Marc Oliver Schäfer

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Honeybee workers, Apis mellifera, can reproduce in queenless colonies. The production of queen-like pheromones may be associated with their reproductive activity and induce nestmates to respond by feeding them. Such frequent trophallaxis could supply their protein needs for oogenesis, constituting a social pathway to worker reproduction. However, some(More)
Small hive beetles (SHBs) are generalists native to sub-Saharan Africa and reproduce in association with honeybees, bumblebees, stingless bees, fruits and meat. The SHB has recently become an invasive species, and introductions have been recorded from America, Australia, Europe and Asia since 1996. While SHBs are usually considered a minor pest in Africa,(More)
Multiple infections of managed honeybee, Apis mellifera, colonies are inevitable due to the ubiquitous ectoparasitic mite Varroa destructor and might be an underlying cause of winter losses. Here we investigated the role of adult small hive beetles, Aethina tumida, alone and in combination with V. destructor for winter losses and for infections with the(More)
The transmission of honeybee pathogens by free-flying pests, such as small hive beetles (= SHB), would be independent of bees and beekeepers and thereby constitute a new challenge for pathogen control measures. Here we show that larval and adult SHB become contaminated with Paenibacillus larvae spores when exposed to honeybee brood combs with clinical(More)
1 Chemisches und Veterinäruntersuchungsamt Freiburg (CVUA), Fachgebiet Bienen, Am Moosweiher 2, 79108 Freiburg, Germany 2 USDA-ARS Bee Research Laboratory, Beltsville, MD 20705, USA 3 Swiss Bee Research Centre, Agroscope Liebefeld-Posieux Research Station ALP, 3003 Bern, Switzerland 4 Department of Zoology and Entomology, Rhodes University, Grahamstown(More)
In honeybee, Apis mellifera, colonies infested with larval and adult small hive beetles (SHB), hive material, and in particular honey, tends to ferment, probably due to SHB-associated yeasts such as the predominant Kodamaea ohmeri. Here, we test the effects of organic acids on K. ohmeri and on SHB-infested honey/pollen combs. Organic acids were applied at(More)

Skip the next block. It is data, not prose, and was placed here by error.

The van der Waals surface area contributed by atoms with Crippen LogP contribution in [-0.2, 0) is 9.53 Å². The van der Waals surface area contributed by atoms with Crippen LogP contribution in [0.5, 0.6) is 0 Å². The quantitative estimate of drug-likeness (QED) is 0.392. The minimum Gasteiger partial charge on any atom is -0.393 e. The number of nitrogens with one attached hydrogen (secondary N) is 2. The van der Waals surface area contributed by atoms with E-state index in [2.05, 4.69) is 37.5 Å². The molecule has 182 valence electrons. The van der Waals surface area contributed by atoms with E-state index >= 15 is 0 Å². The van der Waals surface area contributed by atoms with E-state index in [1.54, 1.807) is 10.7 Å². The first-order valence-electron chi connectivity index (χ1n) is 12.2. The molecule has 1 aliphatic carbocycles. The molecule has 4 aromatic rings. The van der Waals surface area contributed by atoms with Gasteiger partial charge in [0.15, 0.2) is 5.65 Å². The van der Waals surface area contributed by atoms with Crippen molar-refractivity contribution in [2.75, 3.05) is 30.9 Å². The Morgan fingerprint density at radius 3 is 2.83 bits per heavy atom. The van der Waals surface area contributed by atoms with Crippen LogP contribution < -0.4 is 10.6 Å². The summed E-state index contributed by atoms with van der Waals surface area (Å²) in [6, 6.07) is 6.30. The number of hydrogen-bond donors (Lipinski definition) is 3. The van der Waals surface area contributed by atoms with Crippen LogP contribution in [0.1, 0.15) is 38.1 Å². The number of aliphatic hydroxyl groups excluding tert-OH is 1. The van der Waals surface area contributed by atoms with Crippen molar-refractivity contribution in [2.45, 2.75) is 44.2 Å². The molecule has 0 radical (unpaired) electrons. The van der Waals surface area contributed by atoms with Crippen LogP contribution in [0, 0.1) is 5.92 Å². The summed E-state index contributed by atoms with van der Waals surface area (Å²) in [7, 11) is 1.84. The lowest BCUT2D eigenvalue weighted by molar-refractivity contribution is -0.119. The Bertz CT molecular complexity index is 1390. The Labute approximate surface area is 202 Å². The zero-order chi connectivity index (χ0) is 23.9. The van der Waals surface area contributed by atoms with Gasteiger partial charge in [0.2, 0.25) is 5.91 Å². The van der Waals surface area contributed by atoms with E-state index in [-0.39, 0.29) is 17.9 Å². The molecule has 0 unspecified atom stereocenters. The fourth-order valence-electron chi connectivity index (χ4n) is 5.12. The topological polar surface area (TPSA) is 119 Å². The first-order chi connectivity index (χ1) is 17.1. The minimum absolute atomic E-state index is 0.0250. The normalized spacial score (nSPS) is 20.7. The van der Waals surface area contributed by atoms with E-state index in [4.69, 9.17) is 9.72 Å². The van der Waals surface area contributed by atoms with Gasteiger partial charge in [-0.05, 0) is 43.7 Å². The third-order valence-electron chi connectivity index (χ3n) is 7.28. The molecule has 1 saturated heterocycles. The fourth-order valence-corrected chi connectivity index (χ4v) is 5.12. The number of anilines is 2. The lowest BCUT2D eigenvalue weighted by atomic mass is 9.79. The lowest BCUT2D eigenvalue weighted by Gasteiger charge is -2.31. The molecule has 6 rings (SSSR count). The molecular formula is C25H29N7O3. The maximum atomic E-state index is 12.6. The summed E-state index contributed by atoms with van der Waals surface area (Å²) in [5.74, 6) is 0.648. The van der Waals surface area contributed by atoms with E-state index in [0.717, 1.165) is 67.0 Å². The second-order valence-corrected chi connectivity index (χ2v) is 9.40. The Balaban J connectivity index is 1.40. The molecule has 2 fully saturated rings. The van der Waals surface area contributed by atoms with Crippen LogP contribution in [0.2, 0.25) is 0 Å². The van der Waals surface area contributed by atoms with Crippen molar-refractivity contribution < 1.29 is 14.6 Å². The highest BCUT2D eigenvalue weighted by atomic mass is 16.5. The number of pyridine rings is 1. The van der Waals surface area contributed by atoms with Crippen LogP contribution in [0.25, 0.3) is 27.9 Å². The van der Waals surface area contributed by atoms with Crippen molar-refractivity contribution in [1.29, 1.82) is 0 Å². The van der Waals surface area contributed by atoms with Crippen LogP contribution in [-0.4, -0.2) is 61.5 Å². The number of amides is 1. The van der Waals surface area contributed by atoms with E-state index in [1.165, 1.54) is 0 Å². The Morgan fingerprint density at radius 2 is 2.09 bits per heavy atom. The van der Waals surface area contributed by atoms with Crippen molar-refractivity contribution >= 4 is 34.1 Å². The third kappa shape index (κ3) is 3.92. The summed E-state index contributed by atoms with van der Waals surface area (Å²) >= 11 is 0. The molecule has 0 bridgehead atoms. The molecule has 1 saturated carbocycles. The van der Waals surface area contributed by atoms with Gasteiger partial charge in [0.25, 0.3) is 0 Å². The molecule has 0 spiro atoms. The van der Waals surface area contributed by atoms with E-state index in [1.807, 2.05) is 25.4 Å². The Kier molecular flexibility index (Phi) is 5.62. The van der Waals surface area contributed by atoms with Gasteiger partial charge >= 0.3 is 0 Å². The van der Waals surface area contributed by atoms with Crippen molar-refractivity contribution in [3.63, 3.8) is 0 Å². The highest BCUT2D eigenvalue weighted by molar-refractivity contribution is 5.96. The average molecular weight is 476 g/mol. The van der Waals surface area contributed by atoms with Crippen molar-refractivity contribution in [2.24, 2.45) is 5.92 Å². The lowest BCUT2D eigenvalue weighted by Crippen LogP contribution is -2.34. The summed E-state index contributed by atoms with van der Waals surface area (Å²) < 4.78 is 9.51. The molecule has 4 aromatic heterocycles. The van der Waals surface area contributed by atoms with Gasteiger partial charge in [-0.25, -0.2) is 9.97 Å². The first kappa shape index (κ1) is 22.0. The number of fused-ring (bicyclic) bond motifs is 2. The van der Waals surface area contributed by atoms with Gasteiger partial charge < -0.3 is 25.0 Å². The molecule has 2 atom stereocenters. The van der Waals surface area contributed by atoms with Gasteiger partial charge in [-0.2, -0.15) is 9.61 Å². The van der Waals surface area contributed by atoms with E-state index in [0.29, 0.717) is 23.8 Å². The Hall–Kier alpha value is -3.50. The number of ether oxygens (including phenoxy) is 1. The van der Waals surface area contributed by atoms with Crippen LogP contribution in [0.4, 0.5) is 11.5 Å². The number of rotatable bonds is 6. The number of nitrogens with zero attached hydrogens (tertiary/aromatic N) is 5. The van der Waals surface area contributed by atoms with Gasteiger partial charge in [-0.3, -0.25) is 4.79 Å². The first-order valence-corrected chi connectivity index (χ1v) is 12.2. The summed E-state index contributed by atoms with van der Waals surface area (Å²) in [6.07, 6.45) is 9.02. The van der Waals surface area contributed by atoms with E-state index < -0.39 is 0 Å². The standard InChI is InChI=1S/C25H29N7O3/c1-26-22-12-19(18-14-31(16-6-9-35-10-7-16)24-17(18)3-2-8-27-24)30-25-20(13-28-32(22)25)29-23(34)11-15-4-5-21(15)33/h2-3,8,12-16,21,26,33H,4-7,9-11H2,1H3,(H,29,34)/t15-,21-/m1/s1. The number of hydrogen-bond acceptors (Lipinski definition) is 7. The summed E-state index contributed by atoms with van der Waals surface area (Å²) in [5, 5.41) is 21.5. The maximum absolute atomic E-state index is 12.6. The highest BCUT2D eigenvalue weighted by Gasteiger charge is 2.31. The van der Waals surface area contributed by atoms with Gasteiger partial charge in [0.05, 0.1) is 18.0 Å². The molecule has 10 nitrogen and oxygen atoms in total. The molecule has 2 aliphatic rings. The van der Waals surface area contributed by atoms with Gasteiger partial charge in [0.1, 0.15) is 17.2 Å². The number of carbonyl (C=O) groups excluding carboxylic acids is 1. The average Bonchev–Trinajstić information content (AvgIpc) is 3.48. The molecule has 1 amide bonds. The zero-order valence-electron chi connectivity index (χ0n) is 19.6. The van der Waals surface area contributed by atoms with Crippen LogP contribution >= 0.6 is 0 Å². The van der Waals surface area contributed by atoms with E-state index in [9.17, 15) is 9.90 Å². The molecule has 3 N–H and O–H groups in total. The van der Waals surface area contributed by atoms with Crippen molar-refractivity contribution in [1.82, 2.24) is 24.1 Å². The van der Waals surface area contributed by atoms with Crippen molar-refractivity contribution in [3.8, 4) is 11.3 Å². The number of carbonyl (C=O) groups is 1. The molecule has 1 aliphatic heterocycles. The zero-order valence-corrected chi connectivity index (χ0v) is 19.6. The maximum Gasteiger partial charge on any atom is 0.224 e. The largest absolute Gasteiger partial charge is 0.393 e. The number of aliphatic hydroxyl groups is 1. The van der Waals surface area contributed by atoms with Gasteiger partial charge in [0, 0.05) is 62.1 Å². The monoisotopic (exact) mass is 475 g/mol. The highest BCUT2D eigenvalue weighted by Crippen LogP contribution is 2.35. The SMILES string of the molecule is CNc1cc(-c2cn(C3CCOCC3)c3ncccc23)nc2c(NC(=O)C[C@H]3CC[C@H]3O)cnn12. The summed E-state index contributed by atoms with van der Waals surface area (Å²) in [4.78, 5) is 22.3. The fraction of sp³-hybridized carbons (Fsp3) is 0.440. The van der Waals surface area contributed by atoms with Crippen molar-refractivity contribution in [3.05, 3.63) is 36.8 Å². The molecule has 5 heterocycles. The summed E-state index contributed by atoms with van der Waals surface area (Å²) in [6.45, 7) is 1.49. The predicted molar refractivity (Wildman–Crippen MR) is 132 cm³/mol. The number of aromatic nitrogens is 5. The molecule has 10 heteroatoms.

The Chronic bee paralysis virus (CBPV) is the aetiological agent of chronic bee paralysis, a contagious disease associated with nervous disorders in adult honeybees leading to massive mortalities in front of the hives. Some of the clinical signs frequently reported, such as trembling, may be confused with intoxication syndromes. Therefore, laboratory(More)
Infection with Paenibacillus larvae, the etiological agent of American foulbrood, is lethal for honey bee larvae and may lead to loss of the entire colony. Of the four known ERIC-genotypes of P. larvae, ERIC I and II are most frequently observed and differ significantly in virulence. The course of the disease on the larval level is more accelerated after(More)
Multiple infections of managed honeybee, Apis mellifera, colonies are inevitable due to the ubiquitous ectoparasitic mite Varroa destructor and might be an underlying cause of winter losses. Here we investigated the role of adult small hive beetles, Aethina tumida, alone and in combination with V. destructor for winter losses and for infections with the(More)
The small hive beetle (SHB, Aethina tumida) is a parasite and scavenger of honeybee colonies. Here, we conducted laboratory experiments to investigate the potential of SHB as a vector of honeybee viruses. Using RT-PCR methods, Deformed Wing Virus (DWV) was detected in adult SHBs that: (1) were fed with dead workers with deformed wings, (2) were fed with(More)